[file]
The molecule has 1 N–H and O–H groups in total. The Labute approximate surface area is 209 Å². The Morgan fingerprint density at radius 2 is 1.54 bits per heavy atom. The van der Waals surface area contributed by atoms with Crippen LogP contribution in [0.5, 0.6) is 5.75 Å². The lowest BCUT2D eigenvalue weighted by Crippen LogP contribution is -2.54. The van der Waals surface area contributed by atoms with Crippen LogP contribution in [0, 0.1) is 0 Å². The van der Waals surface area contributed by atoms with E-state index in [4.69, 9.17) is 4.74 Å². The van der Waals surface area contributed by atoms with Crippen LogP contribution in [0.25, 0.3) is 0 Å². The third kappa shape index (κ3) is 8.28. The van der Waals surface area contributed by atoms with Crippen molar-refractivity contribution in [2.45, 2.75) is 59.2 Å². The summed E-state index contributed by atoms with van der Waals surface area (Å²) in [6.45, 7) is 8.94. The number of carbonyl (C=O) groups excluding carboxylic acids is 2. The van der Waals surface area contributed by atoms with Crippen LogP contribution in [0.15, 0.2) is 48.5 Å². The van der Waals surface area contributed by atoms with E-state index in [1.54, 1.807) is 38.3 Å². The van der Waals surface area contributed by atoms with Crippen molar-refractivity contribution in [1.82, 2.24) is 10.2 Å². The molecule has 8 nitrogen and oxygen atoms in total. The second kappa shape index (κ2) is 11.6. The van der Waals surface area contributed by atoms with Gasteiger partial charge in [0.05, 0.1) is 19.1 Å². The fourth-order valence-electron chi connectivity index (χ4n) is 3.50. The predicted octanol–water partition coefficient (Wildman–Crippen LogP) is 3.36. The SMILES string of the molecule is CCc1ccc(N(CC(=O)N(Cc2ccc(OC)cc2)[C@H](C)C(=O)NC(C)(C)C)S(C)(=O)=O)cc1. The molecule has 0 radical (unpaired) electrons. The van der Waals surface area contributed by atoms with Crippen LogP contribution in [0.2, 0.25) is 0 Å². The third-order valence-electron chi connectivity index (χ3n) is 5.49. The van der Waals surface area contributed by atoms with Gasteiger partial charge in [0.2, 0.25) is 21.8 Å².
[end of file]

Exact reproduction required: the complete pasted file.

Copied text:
The molecule has 1 N–H and O–H groups in total. The Labute approximate surface area is 209 Å². The Morgan fingerprint density at radius 2 is 1.54 bits per heavy atom. The van der Waals surface area contributed by atoms with Crippen LogP contribution in [0.5, 0.6) is 5.75 Å². The lowest BCUT2D eigenvalue weighted by Crippen LogP contribution is -2.54. The van der Waals surface area contributed by atoms with Crippen LogP contribution in [0, 0.1) is 0 Å². The van der Waals surface area contributed by atoms with E-state index in [4.69, 9.17) is 4.74 Å². The van der Waals surface area contributed by atoms with Crippen LogP contribution in [0.25, 0.3) is 0 Å². The third kappa shape index (κ3) is 8.28. The van der Waals surface area contributed by atoms with Crippen molar-refractivity contribution in [2.45, 2.75) is 59.2 Å². The summed E-state index contributed by atoms with van der Waals surface area (Å²) in [6.45, 7) is 8.94. The number of carbonyl (C=O) groups excluding carboxylic acids is 2. The van der Waals surface area contributed by atoms with Crippen LogP contribution in [0.15, 0.2) is 48.5 Å². The van der Waals surface area contributed by atoms with E-state index in [1.54, 1.807) is 38.3 Å². The van der Waals surface area contributed by atoms with Crippen molar-refractivity contribution in [1.82, 2.24) is 10.2 Å². The molecule has 8 nitrogen and oxygen atoms in total. The second kappa shape index (κ2) is 11.6. The van der Waals surface area contributed by atoms with Gasteiger partial charge in [0.05, 0.1) is 19.1 Å². The fourth-order valence-electron chi connectivity index (χ4n) is 3.50. The predicted octanol–water partition coefficient (Wildman–Crippen LogP) is 3.36. The SMILES string of the molecule is CCc1ccc(N(CC(=O)N(Cc2ccc(OC)cc2)[C@H](C)C(=O)NC(C)(C)C)S(C)(=O)=O)cc1. The molecule has 0 radical (unpaired) electrons. The van der Waals surface area contributed by atoms with Crippen LogP contribution in [0.2, 0.25) is 0 Å². The third-order valence-electron chi connectivity index (χ3n) is 5.49. The van der Waals surface area contributed by atoms with Gasteiger partial charge in [0.2, 0.25) is 21.8 Å².